8.4 tweets per day (tpd*)
- https://www.tweetstats.com/graphs/pen63 (images)
- 30% retweets
*did you even know that was a thing? "tpd" it is now.
5.4 blog posts per month
- Mostly under (self-induced) pressure of MOOCs lately
- Concentrating on blended/online learning
What does the ration of 252 tweets to 5.4 blog posts/month say about me?
The production of my twitter feed versus my blog posts sure speaks to the differences between reading and writing.
Blogging is definitely harder, just like writing is harder. I struggle to clearly express myself; and enjoy the process of taking time to understand my own point of view when I have to write it out. I strive to make my thinking transparent, especially to myself.
But not every post is published and not even thoughts makes the draft stage for this blog either. and I have other blogs which are not included in this number:
- I had to launch a Evernote/Postach.io blogette for my shorter, quippier thoughts: milkcarton.postach.io
- I maintain a pic-a-day (if not by the numbers in spirit) of my kids through posthaven – so as not to over-do my FB stream
So observations and change over time is what I guess I am really trying to study through all my blogging. It is hard because I really have to nail down my current place of thought first for this blog. It isn’t like a quip or a picture where one could revisit later and see some new, hidden layer. If I am thinking it I probably need to call it out then in detail, that is the value of this blog for me. There is no other way to see change over time in my own thoughts than to document as thoroughly as possible and then revisit.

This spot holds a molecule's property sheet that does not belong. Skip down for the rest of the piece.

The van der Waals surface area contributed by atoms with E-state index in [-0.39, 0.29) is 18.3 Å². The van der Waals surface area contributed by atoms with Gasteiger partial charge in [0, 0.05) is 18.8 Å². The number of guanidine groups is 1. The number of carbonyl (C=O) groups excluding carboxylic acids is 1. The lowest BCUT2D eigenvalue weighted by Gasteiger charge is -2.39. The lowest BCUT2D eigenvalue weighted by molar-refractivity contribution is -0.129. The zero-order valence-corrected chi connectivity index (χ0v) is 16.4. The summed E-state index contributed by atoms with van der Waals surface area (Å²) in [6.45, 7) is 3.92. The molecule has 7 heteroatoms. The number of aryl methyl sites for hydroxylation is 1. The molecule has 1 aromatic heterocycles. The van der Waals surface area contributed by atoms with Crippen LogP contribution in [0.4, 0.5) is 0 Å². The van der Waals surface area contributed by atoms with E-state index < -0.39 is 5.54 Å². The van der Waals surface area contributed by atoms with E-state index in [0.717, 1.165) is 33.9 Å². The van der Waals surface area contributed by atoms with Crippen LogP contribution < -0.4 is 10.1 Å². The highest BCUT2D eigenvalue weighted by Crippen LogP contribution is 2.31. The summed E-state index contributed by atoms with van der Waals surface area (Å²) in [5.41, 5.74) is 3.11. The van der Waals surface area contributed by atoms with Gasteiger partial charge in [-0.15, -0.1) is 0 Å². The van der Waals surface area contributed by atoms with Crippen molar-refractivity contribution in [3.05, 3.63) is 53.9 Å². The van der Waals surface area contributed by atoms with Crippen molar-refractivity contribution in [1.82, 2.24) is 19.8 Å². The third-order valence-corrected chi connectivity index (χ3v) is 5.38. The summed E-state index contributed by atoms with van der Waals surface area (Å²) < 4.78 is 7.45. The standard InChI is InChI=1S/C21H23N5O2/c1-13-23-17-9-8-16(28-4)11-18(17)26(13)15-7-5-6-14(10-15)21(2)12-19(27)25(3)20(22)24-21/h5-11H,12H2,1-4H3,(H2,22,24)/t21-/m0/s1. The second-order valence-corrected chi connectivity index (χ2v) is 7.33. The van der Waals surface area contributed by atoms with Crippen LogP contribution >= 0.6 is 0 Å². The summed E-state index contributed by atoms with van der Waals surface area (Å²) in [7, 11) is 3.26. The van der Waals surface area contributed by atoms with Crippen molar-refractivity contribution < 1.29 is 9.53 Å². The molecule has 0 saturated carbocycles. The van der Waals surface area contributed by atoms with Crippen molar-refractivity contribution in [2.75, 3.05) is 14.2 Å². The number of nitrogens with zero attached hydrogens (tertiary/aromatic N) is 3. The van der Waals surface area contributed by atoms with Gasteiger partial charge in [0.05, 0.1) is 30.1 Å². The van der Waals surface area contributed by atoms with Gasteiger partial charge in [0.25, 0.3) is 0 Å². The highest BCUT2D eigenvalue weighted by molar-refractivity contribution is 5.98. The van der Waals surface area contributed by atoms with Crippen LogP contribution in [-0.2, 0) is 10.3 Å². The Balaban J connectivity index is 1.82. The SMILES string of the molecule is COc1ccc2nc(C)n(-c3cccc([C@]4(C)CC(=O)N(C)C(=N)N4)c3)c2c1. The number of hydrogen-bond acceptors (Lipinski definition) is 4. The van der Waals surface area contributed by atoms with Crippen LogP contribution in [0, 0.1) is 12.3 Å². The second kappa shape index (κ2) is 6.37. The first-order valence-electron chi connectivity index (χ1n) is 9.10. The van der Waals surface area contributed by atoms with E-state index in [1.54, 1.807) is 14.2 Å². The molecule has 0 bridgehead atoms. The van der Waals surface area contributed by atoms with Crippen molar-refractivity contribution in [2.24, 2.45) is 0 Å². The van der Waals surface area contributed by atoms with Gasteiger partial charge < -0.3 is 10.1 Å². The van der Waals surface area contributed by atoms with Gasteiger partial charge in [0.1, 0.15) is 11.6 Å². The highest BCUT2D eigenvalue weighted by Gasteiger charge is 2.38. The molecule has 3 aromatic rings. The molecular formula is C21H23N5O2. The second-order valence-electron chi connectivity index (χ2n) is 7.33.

The answer to why such a variety in production between Twitter and my blog has to be more than the differences between reading and writing though.
The culture of Twitter in education can sometimes pressure us to “produce” a certain amount of content I think. Auto-producing content is easily done from other trusted Twitter users. I will point out here the 30% of my tweets being retweets as proof that I am solidly in that category. Even though reading is faster than writing, I still am not reading each and every post deeply behind all my retweets. Sometimes I retweet the title of the post as a statement of support for the person I am retweeting, sometimes in support of the title of the post itself, sometimes in support of the hashtag/chat.
What are my payoffs for each activity?
To be honest, Twitter is easier to maintain. The blog is more difficult in that it requires deep thought and much revision on my part, and that means more time into each post. Nothing sums that up for me as the above mentioned rate of retweeting I do. According to sites such as Klout I am producing whether I retweet, reply conversationally to someone, or produce original content. The only way to post a blog is to write a blog post (the way I want to do it on this site).
Every blog post I publish is tweeted out via IFTTT to put some of my original content out there. To try and re-purpose time spent on blogging I have used a WP plugin which tweets old posts and I link to old posts when relevant in new ones. I have recently tried to add Pin-able images to each post if readers curate through Pinterest.
What is it about followers on Twitter that my blog cannot match? I have considered trying to create an opt-in email newsletter, in case anyone from the 90s visits my site, but I have not pulled the trigger on that yet. I want all of my content available at the same level, not hidden behind actions I require readers to take. I have considered a pre-planned schedule of posts, weekly “topics”, anything to reward me or give me a sense of accomplishment. Frankly the MOOC habit has started me writing more and I find myself needing practices/motives which sustain it.
I will keep pushing on my blogging; it is a way for me to better understand why I think what I think.
I don’t worry about Twitter, it seems to be able to sustain itself.
What about you? Do you have a position on either blogging or tweeting?